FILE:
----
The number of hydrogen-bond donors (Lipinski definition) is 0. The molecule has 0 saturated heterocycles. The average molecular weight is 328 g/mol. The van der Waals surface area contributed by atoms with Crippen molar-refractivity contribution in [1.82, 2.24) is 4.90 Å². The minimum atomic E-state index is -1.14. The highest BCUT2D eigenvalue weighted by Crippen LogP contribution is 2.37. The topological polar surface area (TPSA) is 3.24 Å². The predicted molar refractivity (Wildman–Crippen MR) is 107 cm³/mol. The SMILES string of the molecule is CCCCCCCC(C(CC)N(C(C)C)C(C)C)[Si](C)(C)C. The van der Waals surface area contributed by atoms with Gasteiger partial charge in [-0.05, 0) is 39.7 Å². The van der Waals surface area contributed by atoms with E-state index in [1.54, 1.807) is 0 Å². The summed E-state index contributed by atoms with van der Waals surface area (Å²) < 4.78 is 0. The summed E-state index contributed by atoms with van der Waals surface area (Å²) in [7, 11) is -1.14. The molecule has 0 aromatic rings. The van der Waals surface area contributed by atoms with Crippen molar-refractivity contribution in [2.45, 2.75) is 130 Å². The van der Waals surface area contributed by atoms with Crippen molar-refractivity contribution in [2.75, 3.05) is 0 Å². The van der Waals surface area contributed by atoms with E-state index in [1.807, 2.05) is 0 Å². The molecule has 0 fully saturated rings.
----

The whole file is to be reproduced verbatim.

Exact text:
The number of hydrogen-bond donors (Lipinski definition) is 0. The molecule has 0 saturated heterocycles. The average molecular weight is 328 g/mol. The van der Waals surface area contributed by atoms with Crippen molar-refractivity contribution in [1.82, 2.24) is 4.90 Å². The minimum atomic E-state index is -1.14. The highest BCUT2D eigenvalue weighted by Crippen LogP contribution is 2.37. The topological polar surface area (TPSA) is 3.24 Å². The predicted molar refractivity (Wildman–Crippen MR) is 107 cm³/mol. The SMILES string of the molecule is CCCCCCCC(C(CC)N(C(C)C)C(C)C)[Si](C)(C)C. The van der Waals surface area contributed by atoms with Gasteiger partial charge in [-0.05, 0) is 39.7 Å². The van der Waals surface area contributed by atoms with E-state index in [1.54, 1.807) is 0 Å². The summed E-state index contributed by atoms with van der Waals surface area (Å²) < 4.78 is 0. The summed E-state index contributed by atoms with van der Waals surface area (Å²) in [7, 11) is -1.14. The molecule has 0 aromatic rings. The van der Waals surface area contributed by atoms with Crippen molar-refractivity contribution in [2.45, 2.75) is 130 Å². The van der Waals surface area contributed by atoms with Crippen molar-refractivity contribution in [2.75, 3.05) is 0 Å². The van der Waals surface area contributed by atoms with E-state index in [1.807, 2.05) is 0 Å². The molecule has 0 fully saturated rings.